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Ransomware and the healthcare industry

Nathan Reilly (nreilly@mofo.com) and Kate Driscoll (kdriscoll@mofo.com) are Of Counsel in the New York City office, and Melissa Crespo (mcrespo@mofo.com) is Of Counsel in the Washington, DC, office of Morrison & Foerster LLP.

As the threat of ransomware has grown across sectors and industries, the impact on healthcare organizations has been particularly stark. Ransomware attacks on healthcare providers threaten not only patients’ privacy and the economic well-being of the providers, but they also can compromise healthcare outcomes and facilities’ ability to care for those in need. Healthcare organizations have been and remain prime targets for these attacks as they maintain valuable electronic sensitive personal health records and provide critical, often lifesaving, services that require continued access to systems. Businesses suffered roughly 50% more cyberattacks each week in 2021 when compared to the prior year, with cyberattacks reaching an all-time high in the fourth quarter of the year.[1] Sector-specific attacks on healthcare entities increased by a stunning 71%. This trend, and the corresponding exponential growth in the economic cost of ransomware—predicted earlier to have reached $20 billion in 2021—show no sign of slowing.[2]

Ransomware operators have targeted healthcare systems of all types: from multinational companies to small, independently owned offices. Ransomware attacks typically arise from unauthorized access to healthcare networks through a variety of means, including exploiting weaknesses in Remote Desktop Protocol, compromising software vulnerabilities, and phishing emails that include weaponized malicious links or attachments.[3] In many cases, ransomware operators steal files in addition to encrypting the servers and workstations in an effort to increase leverage and force a ransom payment from the victim. The ransom letter typically instructs victims to contact the actors through an online portal to complete the transaction. If the ransom is not paid, the stolen data is sold or published on the dark web and the decryption key is deleted. In some instances, even when a ransom is paid, not all of the encrypted data is restored.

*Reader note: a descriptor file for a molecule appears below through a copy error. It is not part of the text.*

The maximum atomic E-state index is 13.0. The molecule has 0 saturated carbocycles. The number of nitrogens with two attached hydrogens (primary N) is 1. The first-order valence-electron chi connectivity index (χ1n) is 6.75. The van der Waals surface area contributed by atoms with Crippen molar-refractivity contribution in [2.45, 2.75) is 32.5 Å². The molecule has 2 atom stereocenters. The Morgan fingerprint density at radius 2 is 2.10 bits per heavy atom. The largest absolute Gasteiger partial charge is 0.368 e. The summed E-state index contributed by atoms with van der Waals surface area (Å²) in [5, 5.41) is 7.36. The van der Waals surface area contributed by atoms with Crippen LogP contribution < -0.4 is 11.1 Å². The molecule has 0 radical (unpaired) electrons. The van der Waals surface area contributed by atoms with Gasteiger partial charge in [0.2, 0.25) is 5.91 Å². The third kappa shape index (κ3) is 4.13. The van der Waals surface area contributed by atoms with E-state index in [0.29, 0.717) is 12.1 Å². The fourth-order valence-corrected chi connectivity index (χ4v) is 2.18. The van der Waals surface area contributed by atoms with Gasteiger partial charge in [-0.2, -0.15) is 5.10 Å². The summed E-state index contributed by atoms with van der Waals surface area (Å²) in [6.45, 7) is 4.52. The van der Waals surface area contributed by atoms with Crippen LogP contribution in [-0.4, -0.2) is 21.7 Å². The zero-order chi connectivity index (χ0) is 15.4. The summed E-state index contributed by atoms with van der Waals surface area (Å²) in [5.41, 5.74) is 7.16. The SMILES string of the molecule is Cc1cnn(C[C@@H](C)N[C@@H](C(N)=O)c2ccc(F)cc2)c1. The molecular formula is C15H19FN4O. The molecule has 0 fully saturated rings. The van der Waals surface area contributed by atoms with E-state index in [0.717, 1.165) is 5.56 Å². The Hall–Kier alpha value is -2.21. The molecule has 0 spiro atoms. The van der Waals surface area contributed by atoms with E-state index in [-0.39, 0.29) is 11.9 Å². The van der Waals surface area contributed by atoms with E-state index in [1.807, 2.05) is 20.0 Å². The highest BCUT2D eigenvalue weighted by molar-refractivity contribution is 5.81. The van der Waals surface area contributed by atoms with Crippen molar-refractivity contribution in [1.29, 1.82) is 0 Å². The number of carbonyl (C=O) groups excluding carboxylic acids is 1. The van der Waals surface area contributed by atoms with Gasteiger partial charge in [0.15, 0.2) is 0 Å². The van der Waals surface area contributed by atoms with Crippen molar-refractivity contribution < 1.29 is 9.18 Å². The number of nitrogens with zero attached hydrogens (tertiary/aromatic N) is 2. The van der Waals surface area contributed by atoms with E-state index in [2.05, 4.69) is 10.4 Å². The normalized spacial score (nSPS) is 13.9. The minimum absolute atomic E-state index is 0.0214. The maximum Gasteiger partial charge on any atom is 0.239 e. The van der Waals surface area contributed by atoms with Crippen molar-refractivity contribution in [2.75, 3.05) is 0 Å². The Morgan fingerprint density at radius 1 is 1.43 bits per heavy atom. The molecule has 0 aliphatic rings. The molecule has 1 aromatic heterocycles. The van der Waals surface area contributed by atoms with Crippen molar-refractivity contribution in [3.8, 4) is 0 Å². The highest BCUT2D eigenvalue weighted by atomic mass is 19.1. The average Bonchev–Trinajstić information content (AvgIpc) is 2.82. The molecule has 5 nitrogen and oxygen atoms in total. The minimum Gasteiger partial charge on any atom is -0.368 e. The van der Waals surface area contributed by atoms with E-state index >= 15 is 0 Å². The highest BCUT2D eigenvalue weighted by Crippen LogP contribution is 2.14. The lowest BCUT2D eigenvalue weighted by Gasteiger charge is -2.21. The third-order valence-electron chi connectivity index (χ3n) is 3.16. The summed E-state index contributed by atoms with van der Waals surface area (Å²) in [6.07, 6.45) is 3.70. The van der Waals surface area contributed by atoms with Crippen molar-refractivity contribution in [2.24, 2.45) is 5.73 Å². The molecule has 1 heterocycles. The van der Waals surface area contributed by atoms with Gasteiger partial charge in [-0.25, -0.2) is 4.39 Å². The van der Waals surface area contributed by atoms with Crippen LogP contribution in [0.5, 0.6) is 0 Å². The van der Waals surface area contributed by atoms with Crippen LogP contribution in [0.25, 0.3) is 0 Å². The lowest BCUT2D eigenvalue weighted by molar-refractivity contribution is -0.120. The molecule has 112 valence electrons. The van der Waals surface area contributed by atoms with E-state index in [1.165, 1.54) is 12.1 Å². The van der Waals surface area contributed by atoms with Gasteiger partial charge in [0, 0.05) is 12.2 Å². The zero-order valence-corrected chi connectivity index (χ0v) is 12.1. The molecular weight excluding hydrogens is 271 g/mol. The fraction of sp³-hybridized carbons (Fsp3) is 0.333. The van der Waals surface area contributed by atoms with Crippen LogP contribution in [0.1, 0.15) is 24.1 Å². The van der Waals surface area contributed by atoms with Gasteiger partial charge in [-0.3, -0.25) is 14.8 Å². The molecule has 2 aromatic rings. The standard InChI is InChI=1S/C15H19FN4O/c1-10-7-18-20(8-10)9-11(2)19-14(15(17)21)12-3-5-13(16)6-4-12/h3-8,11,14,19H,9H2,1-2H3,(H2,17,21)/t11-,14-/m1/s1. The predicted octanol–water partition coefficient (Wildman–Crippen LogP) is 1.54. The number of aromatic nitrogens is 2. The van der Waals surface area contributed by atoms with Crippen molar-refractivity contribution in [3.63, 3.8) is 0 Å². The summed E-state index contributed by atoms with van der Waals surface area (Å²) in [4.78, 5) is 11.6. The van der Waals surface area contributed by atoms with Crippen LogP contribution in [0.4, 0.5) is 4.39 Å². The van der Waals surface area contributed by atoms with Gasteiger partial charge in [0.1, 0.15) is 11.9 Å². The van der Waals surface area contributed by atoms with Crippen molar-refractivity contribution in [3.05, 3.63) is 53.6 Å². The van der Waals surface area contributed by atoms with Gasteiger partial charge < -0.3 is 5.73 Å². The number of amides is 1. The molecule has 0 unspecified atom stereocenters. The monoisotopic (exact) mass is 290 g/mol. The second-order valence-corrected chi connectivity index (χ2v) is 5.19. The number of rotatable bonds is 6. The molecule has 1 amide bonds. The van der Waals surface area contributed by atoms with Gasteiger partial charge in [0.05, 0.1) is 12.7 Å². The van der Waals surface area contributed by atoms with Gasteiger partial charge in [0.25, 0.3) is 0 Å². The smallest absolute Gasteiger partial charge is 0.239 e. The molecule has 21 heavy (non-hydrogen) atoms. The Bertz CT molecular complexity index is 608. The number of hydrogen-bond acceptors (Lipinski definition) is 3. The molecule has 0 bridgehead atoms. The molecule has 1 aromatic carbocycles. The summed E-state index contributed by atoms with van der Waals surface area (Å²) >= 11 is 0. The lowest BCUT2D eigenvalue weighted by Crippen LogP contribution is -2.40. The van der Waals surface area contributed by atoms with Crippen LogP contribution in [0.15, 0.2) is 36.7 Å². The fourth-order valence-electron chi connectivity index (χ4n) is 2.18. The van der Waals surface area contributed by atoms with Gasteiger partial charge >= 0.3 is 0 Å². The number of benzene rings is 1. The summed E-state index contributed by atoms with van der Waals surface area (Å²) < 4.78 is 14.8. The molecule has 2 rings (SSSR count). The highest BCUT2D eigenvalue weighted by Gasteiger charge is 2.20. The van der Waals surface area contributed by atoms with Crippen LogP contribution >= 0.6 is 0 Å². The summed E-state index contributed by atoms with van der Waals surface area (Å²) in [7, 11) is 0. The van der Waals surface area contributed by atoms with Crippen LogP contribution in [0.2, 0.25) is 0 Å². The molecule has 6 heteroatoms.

Ransomware attacks on healthcare systems have compromised millions of personal health records and undermined the timely delivery of health services, at times resulting in grave health outcomes.[4] A 2021 report issued by the Cybersecurity & Infrastructure Security Agency indicated a strong positive correlation between cyberattacks and increased mortality.[5] In a recent survey, 70% of health organizations queried reported that “healthcare ransomware attacks have resulted in longer lengths of stays in hospital and delays in procedures and tests that have resulted in poor outcomes including an increase in patient mortality.”[6] Another report found that more than 50% of internet-connected devices in hospital settings are vulnerable to hacking. Ransomware attacks can also lead to substantial financial costs in regaining control of hospital systems and patient data as well as potential future litigation.The ransomware landscape is dynamic as cybercriminals continue to develop tactics to increase extortion pressure and maximize their pay. Given the evolving nature of ransomware attacks, all healthcare organizations need to be armed with the tools and expertise to prevent and—in the event of an attack—swiftly respond to minimize business disruption and provide continuity of care.

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